Monday, October 29, 2007

Mmmmmmmm....fried red tomatoes

fried tomatoes
Originally uploaded by ericjhwilson

Mom use to make them... but I don't know if she still does. Do you, mom?
While we're waiting for her answer-- here's what you do. Choose firm red beef steak or other type of tomatoes-- garden or farm market fresh from the vine. Slice into thick wheels. Dredge with flour and salt & pepper-- pressing genty to coat. Then fry 'em up in a heavy skillet with olive oil (hmmm-- I really should buy stock in olive oil) until soft on the inside, and crispy brown on the outside. Serve warm or cold. Very yummy over salad. Or just by themselves!

Now that I think about it. Mom now makes oven roasted tomatoes instead. Same idea... but sans the flour.

Variation: You can add all sorts of sprinkles before cooking-- dried basil, oregano, or parmesan... or perhaps spice them up a bit with some red pepper flakes.


porcini risotto
Originally uploaded by clairish
I did it!!! After years of saying I was going to, I finally made risotto. A yummy Italian comfort food which, according to the professionals, cannot be rushed. The Italians say "...the risotto does not wait for the guests, but rather the guests wait for the risotto." Well, for goodness sakes, let's NOT rush the rice.

Now the kids know why I was screaming for them to come down for dinner-- the RISOTTO was READY. And I wasn't about to upset the risotto. Pah-lease. Touchy-touchy.

Well risotto wasn't nearly as tricky (or touchy) to make as I thought. But I do have some suggestions:

*Use a wooden spoon- as opposed to metal or plastic
*Use quality cookware. Avoid using an aluminum saucepan
*Stir, stir, stir...
*Toast the rice before cooking. Add rice to dry saucepan and "toast" 4 min. just to warm the rice- do not brown!!
*Heat ALL liquids (including wine) before adding.
* Think about using Vialone nano variety of rice- said to be creamier.

Recipe for Leeky Parmesan Risotto:

4 cups low sodium chicken broth
2 Tablespoon olive oil
2 Tablespoon unsalted butter
2 medium size leeks white part only (dice)
1 garlic clove (minced)
1 1/2 cup Vialone nano rice OR Arborio rice
1 cup dry white wine- Chardonnay or Pinot Blanc
1/2 teaspoon celtic sea salt plus a little more
1/4 teaspoon coursely ground black pepper
3/4 cup freshly grated Parmesan plus extra for topping off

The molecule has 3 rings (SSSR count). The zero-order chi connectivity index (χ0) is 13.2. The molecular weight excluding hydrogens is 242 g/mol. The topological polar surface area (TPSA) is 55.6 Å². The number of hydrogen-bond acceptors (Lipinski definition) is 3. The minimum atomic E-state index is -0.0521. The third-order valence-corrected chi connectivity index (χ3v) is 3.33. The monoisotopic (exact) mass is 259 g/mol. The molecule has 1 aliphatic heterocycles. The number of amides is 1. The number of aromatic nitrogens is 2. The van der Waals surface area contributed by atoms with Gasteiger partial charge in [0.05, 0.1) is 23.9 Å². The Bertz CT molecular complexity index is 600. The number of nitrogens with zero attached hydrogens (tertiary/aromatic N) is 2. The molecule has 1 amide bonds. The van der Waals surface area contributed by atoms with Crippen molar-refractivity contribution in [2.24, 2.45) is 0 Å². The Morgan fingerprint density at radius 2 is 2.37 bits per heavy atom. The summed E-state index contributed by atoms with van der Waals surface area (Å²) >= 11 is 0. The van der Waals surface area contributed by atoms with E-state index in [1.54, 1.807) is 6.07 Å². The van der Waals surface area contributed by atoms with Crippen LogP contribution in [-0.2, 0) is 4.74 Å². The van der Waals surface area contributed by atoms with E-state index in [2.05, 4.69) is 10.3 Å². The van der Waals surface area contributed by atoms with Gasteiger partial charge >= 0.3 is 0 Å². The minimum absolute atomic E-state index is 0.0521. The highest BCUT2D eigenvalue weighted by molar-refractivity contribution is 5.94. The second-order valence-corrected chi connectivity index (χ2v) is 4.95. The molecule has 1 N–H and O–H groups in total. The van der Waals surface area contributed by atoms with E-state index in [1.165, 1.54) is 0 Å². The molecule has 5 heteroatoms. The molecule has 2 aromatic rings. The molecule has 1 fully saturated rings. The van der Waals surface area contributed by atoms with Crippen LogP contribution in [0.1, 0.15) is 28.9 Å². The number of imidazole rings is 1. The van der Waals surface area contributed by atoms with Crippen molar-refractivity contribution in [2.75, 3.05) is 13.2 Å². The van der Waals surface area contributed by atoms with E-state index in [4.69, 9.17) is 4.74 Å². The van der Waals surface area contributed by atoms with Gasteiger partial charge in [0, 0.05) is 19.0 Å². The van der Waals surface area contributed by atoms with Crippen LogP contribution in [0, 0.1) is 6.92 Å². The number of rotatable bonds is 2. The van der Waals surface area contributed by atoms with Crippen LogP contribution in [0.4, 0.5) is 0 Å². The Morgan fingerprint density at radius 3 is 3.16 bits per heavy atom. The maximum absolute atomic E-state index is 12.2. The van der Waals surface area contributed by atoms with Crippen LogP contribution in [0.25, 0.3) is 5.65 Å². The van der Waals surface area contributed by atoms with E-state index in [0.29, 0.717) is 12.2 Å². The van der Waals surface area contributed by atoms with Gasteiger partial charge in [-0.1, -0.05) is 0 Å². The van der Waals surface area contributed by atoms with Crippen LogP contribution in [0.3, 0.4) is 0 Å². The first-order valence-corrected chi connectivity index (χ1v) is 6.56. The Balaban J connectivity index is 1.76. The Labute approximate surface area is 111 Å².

Simmer broth in a saucepan. Warm wine in a separate pan. Toast rice as above.

In a medium saucepan melt 1 T. butter with 1 T. olive oil-- add diced leeks and garlic. Saute until transparent-- 5 min. Add toasted rice, stir and cook over medium about four min. Add wine and simmer until the wine is absorbed stirring frequently- about 5 min. Add 1/2 cup of warm broth at a time to the rice, stir. Do not add more broth until the last addition is absorbed. Repeat this process by adding a 1/2 cup at a time for 20-30 min. until the rice is firm but not crunchy. Add remaining melted butter and olive oil, salt and pepper. Stir gently. Stir in Parmesan. Let risotto rest on plate or bowl for a minute-- loosen with a fork to release the steam... then the rest is up to you. Buon Appetito!!

4 servings.

Working at the Happy Factory

Working at the Happy Factory
Originally uploaded by utahgha

The Happy Factory!! Surely, one of the best ideas I have heard in a long-long time. An extraordinary organization! Wood scraps are turned into glorious wooden toys for children in need. Cars, trucks and all things that zooooommm!
Their motto: "We may not be able to make a toy for every child in the world who needs one, but we're going to try!"

Friday, October 26, 2007

Stealing Santa Fe...

Santa Fe sunset
Originally uploaded by Brawn
A multi-layered five day journey... is done-- as told by this southwest sunset. (Fine artists and photographers galore try to convey the depth and breath of such a setting sun, and they do come as close as humanly possible... yet, it's one of those-- "you have to see it to believe it...")

We're home from the fiery southwest USA. Santa Fe- where dining, architecture, fine arts, world class shopping... and rabbit brush combined to conjure up a dream trip for four women (from three generations.)

Dinners at Tulip and Pasqual were the evening highlights (aside from that sinking sun.)

Pasquals: A plate of gourment french fries, spinach feta soup, warm brie, maytag bleu on romaine, wild king salmon with a rustic avocado sauce, heirloom tomatoes with pesto, pinon ice cream with caramel.
Note: Paquals delivers a coffee drink to the table that resembles the rich sandstone-brown layers of a southwest sunset just past dusk.)

Tulip: Chile corn bread, spinach salad with Colorado peaches, tuna with sobe noodles and smoked mushrooms, tiramasu with lemon ginger marscapone.

A must eat: dark chocolate bon bon with caramel and red Hawaiian sea salt on top- available at Todos Santos Chocolatier.

Our vote for Best Bakery? Sage Bakehouse-- hands down... actually our hands were up begging for more!

We return to Colorado with art... and earrings.

As the "leaving New Mexico" signs says....hasta la vista!

Sunflowers... gotta love 'em!!

During the months of August, Sept, and Oct., I fill Italian crocks with thick stalks of sunflowers. They like it best on the long farm style dining table-- never a lonely place with all the kids passing through.

I raise my glass to these extraordinary blooms!!